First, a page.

September 29, 2013
Music and the Psychedelic Mind
my brutally honest assessment of confusion and realization.
Another interesting Pitchfork documentary. For what it’s worth.
Good god! Listening to some of these jackasses wax poetic with their pseudo-intellectual takes on drugs influence on creativity, mainly psychedelics, is a bad trip in itself. There are several “smarts” but they’re outnumbered by some serious cliche’ scenesters with sarcasm streaks. I came out of this documentary with a healthy hankering to bother the guy in the vintage suit perched in that big purple chair with a vicious backhand. I started to feel like a 1960’s era square who openly hates all “longhairs” but I quickly realized that I was getting ahead of myself and that my hair is getting pretty long. Please allow me to digress.
My history of drug use is pretty well known and categorized to the “going ’till the wheels fall off” variety so there’s no use trying hide it here. For me there’s always been that brief window within my substance abuse where my creativity is firing on all cylinders and I’m pretty much just along for the ride. It’s wild. Case in point. Most songs of mine that people tell me are their favorites were usually written under the influence of one substance or another, namely opiates. Opiates have always enhanced the emotional aspects of song writing for me. Problem is, is that they’ve also enhanced the getting arrested and going to jail aspects too so it’s an unbalanced trade off. As a teen, when I first started to use psychedelics I would like to sit in the dark and go exploring in my mind like it was a giant cave. I would see objects lit up in the distance and as I approached them they would turn out to be memories that I’d forgotten about and I would just sit there and watch them like little drive-in movies. I know what yr thinkin’ and to that I say whatever. I’m being honest, and as long as I’m telling the unfiltered truth here I should also give you the complete story. I’ve also taken LSD and stared into a mirror in paralyzing horror as my face turned dark red. I couldn’t break away until I began to see my mouth open and sharp teeth begin to take shape. That creep show sent me running full bore towards my friends looking desperately for help. Again, there’s that trade off.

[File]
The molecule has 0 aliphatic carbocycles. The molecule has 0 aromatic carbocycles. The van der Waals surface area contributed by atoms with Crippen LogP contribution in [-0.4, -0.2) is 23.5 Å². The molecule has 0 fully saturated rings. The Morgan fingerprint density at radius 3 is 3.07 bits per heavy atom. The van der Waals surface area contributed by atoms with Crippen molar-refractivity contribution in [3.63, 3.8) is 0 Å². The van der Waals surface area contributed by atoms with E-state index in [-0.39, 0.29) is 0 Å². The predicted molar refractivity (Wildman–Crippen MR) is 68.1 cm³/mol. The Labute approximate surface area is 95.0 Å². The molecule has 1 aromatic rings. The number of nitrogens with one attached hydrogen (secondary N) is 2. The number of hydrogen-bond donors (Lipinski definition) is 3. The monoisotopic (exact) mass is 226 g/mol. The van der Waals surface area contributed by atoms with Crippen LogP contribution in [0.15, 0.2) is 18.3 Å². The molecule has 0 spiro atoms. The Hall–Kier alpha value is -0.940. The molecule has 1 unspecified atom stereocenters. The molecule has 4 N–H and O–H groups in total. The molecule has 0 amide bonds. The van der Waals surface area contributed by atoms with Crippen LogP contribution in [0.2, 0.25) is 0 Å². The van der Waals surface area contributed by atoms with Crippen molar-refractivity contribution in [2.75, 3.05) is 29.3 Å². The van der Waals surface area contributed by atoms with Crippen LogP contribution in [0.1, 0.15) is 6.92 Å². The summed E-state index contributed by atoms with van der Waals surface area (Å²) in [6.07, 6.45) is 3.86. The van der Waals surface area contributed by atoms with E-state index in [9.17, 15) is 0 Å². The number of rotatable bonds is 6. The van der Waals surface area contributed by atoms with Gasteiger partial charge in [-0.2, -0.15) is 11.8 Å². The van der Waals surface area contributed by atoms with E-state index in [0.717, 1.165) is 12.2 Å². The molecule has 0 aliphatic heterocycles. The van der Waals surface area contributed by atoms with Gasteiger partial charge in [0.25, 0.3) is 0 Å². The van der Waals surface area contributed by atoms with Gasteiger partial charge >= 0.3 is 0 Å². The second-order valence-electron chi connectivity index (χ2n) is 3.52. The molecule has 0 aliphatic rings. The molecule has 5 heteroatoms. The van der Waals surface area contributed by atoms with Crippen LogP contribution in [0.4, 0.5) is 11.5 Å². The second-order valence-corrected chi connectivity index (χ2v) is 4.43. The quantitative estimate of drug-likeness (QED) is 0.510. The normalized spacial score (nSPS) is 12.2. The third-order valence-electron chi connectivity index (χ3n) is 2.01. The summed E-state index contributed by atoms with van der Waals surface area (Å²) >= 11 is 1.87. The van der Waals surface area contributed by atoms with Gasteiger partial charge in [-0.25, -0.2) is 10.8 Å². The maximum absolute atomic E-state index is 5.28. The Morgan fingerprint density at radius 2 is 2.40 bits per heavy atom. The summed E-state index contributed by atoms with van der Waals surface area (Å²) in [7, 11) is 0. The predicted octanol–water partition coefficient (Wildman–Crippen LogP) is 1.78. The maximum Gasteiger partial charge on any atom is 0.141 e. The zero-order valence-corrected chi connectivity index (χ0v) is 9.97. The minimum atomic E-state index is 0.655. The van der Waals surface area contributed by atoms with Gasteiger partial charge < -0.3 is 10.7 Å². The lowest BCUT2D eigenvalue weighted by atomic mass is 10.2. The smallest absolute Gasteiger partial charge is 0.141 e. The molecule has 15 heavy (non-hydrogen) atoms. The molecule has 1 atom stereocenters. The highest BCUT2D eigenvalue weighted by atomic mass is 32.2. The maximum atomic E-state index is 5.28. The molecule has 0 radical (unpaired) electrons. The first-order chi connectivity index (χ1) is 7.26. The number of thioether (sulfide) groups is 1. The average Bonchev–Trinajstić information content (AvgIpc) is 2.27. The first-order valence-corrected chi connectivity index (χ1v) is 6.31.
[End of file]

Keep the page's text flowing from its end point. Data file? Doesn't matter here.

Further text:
If you are one of those people who’ve never tripped yet have an opinion anyways I’d personally like to spike yr almond milk with DMT. It’s so subjective, the experience and how you use it, that it’s almost useless to try to make others understand. But if there is one thing that I do know about the connection between drugs and art is that they’re more likely to destroy than to help create. It’s about balance and that balance is almost non-existent. I’m not even going to attempt to speak on that though because I’m incapable of ever finding it. So were Syd Barrett, Kurt Cobain, Amy Winehouse, Jimi Hendrix, Jerry Garcia, Janis Joplin, and Elliott Smith to name just a few.
Check this mini doc out and try to keep an open mind about the subject. I don’t expect you to tolerate the many douche bags peppered throughout though. That would be expecting too much.
© 2017 cover my ears